Mike Stack, Coordinator, Young Shakespeareans
Mike Stack is the coordinator of the Young Shakespeareans program at the Bard on the Beach Shakespeare Festival in Vancouver, British Columbia.
IDENTIFYING WITH THE CHARACTERS OF SHAKESPEARE
MIKE STACK: And I’ve grown to love the Shakespeare, you know. And I think it is because he—he—more than any other writer, for the theater, in the English language—that I’m aware of—gets inside and gives little pieces of ourselves, you know. Little pieces of myself; I identify to the characters in his plays.
Each—sometimes—I know that he wrote characters—I mean, we write what we know. You know. That’s what all the people I know who writers or comics, or anything, they say, “Write what you know. Write what you know.” And Shakespeare wrote what he knew.
And you can sure tell when he was being deeply honest with himself, you know, about some deep feelings, because that’s the stuff that we now call the great quotes or the, you know, stuff that you—I mean, all the Hamlet stuff that people so often quote. You know. That’s Shakespeare, I think, exposing a bit of himself. And deep down inside, I mean, instincts and feelings and all that, I mean, they’ve been the same since time immemorial, I think. You know.
Like I like to tell the young people, I mean, craving someone’s sandwich during break time, you know, and figuring out how maybe you’re going to get a piece of that sandwich, comes—is—is the exact same thing as craving someone’s crown and wanting that crown. I think they come from the same basic instinct. You know, the stakes are just different.
THE RHETORIC OF SHAKESPEARE
MIKE STACK: I think once we get into things, for instance, like a Julius Caesar, where you think, “My God, it’s political rhetoric. How are the young people going to relate to this?” Well, I taught it this summer with ages eight through twelve and they were—you know, they started—so to see the discovery of them thinking mob mentality, that’s like that riot that happened in—that’s like that thing I saw on the news, that’s you know, political rhetoric to hear—and I mean, it wasn’t me, it was like a ten-year-old who said, “That’s kind of like what’s going on in the world today,” when Brutus, after the murder of Caesar, stood up in one of his big things and says, “Who will not love his country?”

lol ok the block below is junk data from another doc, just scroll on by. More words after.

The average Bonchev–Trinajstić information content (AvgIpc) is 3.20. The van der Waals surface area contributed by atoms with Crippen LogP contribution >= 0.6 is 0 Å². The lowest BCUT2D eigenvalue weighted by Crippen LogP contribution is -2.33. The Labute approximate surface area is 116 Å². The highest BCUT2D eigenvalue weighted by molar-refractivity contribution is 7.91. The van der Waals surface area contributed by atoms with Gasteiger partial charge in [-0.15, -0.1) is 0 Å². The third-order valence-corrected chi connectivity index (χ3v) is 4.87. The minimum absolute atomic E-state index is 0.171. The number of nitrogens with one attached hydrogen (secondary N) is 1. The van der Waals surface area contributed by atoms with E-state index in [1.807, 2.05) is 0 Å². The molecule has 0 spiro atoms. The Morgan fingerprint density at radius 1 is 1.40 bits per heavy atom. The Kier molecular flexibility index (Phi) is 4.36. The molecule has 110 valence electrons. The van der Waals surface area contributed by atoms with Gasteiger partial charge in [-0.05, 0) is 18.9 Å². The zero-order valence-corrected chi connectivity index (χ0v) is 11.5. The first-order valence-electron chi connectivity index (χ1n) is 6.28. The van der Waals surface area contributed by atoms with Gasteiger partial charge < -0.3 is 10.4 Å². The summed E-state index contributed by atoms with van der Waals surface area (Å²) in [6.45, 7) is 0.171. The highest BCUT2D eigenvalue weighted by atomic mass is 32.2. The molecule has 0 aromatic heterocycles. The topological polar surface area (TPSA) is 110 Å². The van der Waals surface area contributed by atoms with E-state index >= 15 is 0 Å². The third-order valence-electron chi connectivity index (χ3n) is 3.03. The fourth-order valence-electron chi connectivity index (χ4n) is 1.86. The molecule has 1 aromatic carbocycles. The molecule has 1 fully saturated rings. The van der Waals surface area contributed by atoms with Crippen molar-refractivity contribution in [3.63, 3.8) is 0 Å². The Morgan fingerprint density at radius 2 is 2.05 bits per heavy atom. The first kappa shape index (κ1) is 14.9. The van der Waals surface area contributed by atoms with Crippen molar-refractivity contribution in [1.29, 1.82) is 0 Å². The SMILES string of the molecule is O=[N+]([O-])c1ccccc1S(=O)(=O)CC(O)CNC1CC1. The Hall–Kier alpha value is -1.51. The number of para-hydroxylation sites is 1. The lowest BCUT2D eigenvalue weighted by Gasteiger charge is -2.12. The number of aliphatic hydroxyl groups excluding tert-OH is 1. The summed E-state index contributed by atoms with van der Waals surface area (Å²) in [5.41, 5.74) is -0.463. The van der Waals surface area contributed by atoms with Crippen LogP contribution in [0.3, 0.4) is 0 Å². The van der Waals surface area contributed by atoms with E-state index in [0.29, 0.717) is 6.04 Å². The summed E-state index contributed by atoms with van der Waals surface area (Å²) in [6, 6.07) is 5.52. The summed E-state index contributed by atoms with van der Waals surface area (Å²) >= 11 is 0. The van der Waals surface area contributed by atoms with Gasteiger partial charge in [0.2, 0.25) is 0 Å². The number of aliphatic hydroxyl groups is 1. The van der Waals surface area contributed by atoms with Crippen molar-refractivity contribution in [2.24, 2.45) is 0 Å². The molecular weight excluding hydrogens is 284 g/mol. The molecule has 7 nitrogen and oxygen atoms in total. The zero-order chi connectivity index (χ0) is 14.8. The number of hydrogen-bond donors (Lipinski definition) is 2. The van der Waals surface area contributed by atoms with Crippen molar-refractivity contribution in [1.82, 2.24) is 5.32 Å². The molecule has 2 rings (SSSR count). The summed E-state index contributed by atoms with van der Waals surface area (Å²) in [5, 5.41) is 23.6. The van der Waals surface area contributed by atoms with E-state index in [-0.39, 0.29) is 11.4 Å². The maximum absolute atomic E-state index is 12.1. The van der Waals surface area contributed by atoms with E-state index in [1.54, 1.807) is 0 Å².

And this whole discussion ensued about—and these are eight- through twelve-year-olds—talking about what they hear on the news coming from different parts of the world concerning, you know, affairs overseas from us right now, about the whole thing about patriotism and—and you know, the deed as far as loving your country goes.
MIKE STACK: He writes what he knows and he writes beautifully flawed people. You know, I think that’s his greatest strength, is how flawed his characters are. You know. If he—if he were to write perfect characters I don’t think we’d be sitting here right now. He writes people who make grave mistakes.
It’s interesting, you know, the discussions that go around about some of the problem plays. Why would someone do that? Well, because they made a—you know, some people say that about the motives of some of Shakespeare’s characters, you know. Because why would the duke in Measure for Measure do that? It’s a problem play. Well, I think he’s a flawed individual and he makes mistakes, you know. And there’s no resolution at the end. Hmm. Interesting.